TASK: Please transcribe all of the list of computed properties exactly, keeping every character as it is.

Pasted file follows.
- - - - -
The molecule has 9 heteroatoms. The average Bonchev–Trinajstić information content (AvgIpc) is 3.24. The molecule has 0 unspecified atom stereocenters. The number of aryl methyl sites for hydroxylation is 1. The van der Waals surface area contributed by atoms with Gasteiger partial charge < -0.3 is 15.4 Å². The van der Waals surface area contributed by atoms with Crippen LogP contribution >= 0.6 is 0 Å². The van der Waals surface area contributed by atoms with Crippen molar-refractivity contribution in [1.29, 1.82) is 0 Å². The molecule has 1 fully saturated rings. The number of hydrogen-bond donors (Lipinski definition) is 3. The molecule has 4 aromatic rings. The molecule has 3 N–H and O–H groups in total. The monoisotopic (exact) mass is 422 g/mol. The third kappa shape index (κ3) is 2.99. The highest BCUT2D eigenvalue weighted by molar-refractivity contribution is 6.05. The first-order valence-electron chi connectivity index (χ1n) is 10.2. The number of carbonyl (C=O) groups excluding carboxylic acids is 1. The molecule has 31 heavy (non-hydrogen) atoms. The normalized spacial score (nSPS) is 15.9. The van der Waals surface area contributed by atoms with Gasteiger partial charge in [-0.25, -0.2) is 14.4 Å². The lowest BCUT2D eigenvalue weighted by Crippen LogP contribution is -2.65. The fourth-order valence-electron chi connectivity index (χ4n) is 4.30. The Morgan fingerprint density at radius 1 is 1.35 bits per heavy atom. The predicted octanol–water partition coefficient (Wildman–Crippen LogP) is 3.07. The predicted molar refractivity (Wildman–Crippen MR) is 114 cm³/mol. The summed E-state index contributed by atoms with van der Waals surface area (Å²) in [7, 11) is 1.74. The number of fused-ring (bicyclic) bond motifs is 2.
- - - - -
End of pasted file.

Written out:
The molecule has 9 heteroatoms. The average Bonchev–Trinajstić information content (AvgIpc) is 3.24. The molecule has 0 unspecified atom stereocenters. The number of aryl methyl sites for hydroxylation is 1. The van der Waals surface area contributed by atoms with Gasteiger partial charge < -0.3 is 15.4 Å². The van der Waals surface area contributed by atoms with Crippen LogP contribution >= 0.6 is 0 Å². The van der Waals surface area contributed by atoms with Crippen molar-refractivity contribution in [1.29, 1.82) is 0 Å². The molecule has 1 fully saturated rings. The number of hydrogen-bond donors (Lipinski definition) is 3. The molecule has 4 aromatic rings. The molecule has 3 N–H and O–H groups in total. The monoisotopic (exact) mass is 422 g/mol. The third kappa shape index (κ3) is 2.99. The highest BCUT2D eigenvalue weighted by molar-refractivity contribution is 6.05. The first-order valence-electron chi connectivity index (χ1n) is 10.2. The number of carbonyl (C=O) groups excluding carboxylic acids is 1. The molecule has 31 heavy (non-hydrogen) atoms. The normalized spacial score (nSPS) is 15.9. The van der Waals surface area contributed by atoms with Gasteiger partial charge in [-0.25, -0.2) is 14.4 Å². The lowest BCUT2D eigenvalue weighted by Crippen LogP contribution is -2.65. The fourth-order valence-electron chi connectivity index (χ4n) is 4.30. The Morgan fingerprint density at radius 1 is 1.35 bits per heavy atom. The predicted octanol–water partition coefficient (Wildman–Crippen LogP) is 3.07. The predicted molar refractivity (Wildman–Crippen MR) is 114 cm³/mol. The summed E-state index contributed by atoms with van der Waals surface area (Å²) in [7, 11) is 1.74. The number of fused-ring (bicyclic) bond motifs is 2.